I’m sure you all know this about me by now, but I think it’s time I came out and said it. My name is Kathryn and I am a book addict. Not even really a reading addict – I mean I love to read don’t get me wrong, but I don’t think that causes problems in my life. Reading for fun sustains me, which is why I’m trying hard to make sure I have time for it this semester, despite the crushing amount of work I have. But no, my problem is with my inability to stop myself from buying books. I’ve been good for a long time, I don’t let myself idly wander through Book People; I patiently wait for a novel to come to me from the hold list at the library where I work rather than breaking down and buying it at Target, when I’m there to buy new black flats and nothing else (yeah right, but that’s another post for another time). But this weekend, I went on a bender. I couldn’t help myself the Texas Book Festival is too great too pass up, and it’s lined with big white tents filled with beautiful books I am unable to convince myself I don’t need to own.
So other than being a dangerous place for someone with my combination of interests and lack of self control, the Festival was filled with fascinating authors who really engaged with their moderators and every panel I went to was lovely. I won’t bore you all with a play by play, but like I did last year, give you my top 5 highlights (in chronological order):
- My favorite session of the first day was a tent full of poets (Nick Flynn, Rachel Eliza Griffiths, and Gregory Pardlo talking about how we use poetry to talk about difficult subjects, and America (because you know America is basically a bunch of difficult subjects and beautiful rhetoric).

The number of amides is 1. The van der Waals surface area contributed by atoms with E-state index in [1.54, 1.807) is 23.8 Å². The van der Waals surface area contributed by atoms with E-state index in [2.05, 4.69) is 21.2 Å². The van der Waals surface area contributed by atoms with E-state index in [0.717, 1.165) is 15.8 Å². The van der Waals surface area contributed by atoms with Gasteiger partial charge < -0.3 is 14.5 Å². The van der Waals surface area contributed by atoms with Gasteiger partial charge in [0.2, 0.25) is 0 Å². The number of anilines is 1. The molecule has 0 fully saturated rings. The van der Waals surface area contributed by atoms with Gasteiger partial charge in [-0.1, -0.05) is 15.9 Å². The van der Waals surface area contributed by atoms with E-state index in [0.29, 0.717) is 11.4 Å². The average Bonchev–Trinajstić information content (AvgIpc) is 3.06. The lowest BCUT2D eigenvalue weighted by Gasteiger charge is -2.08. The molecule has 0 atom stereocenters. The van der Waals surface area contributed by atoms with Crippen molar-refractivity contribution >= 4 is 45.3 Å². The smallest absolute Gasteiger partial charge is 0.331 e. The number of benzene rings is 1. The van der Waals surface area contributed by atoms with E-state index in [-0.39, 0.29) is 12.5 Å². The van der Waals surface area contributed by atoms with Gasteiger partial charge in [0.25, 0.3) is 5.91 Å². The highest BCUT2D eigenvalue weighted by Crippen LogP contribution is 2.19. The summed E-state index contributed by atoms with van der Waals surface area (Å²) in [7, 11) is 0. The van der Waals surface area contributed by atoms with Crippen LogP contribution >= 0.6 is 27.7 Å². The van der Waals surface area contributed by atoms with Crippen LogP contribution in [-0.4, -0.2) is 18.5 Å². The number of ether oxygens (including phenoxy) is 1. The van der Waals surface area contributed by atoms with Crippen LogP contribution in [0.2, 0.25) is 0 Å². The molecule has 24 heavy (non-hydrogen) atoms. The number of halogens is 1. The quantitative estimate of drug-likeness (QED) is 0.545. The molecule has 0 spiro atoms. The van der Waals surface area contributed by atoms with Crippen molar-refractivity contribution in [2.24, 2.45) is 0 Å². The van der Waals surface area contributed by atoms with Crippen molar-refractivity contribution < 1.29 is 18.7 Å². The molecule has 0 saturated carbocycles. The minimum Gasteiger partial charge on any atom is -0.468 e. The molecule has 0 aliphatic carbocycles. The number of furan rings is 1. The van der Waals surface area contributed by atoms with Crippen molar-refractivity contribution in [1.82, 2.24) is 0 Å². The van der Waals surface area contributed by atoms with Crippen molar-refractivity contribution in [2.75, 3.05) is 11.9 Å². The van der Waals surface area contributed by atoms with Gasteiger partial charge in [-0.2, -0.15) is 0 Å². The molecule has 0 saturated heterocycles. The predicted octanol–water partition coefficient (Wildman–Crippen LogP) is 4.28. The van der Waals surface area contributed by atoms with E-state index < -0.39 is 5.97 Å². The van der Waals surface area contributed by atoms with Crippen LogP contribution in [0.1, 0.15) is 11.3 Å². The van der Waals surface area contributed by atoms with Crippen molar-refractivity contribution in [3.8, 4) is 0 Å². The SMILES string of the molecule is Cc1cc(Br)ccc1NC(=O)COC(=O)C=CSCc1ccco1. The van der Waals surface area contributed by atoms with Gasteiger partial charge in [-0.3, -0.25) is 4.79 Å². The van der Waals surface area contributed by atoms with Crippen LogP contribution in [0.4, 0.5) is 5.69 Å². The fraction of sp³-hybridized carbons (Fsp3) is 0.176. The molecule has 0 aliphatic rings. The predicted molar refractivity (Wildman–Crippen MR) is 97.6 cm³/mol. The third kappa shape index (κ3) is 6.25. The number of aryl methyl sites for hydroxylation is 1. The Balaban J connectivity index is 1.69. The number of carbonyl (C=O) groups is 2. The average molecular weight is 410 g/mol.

2. Later in the day in that same tent, I saw Jessica Hopper (author of The First Collection of Criticism by a Living Female Rock Critic) interviewed by Kathy Valentine from The Go-Gos. She was very cool and inspiring (And so was Valentine, though she seemed a little unprepared), and had a great reaction to a drunk guy yelling something at her as he walked by during her reading.
3. On the second day I started my day at a panel titled “Selfish, Shallow, and Self-Absorbed” based pretty much on the name. It turns out that’s the name of a book, which is a collection of essays from writers who decided not to have children writing about that decision. It was a thoughtful and interesting discussion, and more importantly, it introduced my to Geoff Dyer who was hilarious and gave me my favorite quote of the day:
“I’ve really got nothing against children. It’s the parents I can’t stand.”
4. I then went down to the Contemporary Austin, to listen to artist Mark Menjivar talk about his project The Luck Archive. I’ll admit I was partly going to see how he was misusing the word “archive,” but it turned out he isn’t at all. He has created a theoretically sound (accession numbers and all) archive of lucky charms, stories, philosophies of luck, and other luck-related ephemera. It was quirky and cool and made me want to become and archival artist (or an artist’s on call archivist, whichever really.)
5. I ended my festival in the House Chamber listening to Rookie editor Tavi Gevinson, and YA authors Julie Murphy and Rebecca Serle. The room was filled with women and girls ranging in age from 12 to 80 (I assume there were some men in there but I didn’t see them), and it felt like a lovely group of friends trading advice. I particularly loved Serle’s assertion that power comes from “understanding your own narrative and not feeling the need to convince other people of it.” And Murphy’s great (and totally true) line that “there is no one right way to be feminist or one right way to be a human being in general” because we are all contradicting ourselves all the time. Tavi also shared her love (which I share) for Carol Burnett, and gave the most practical advice of the day – “If you can Google it, don’t ask it in a Q&A.” Girl after my own heart.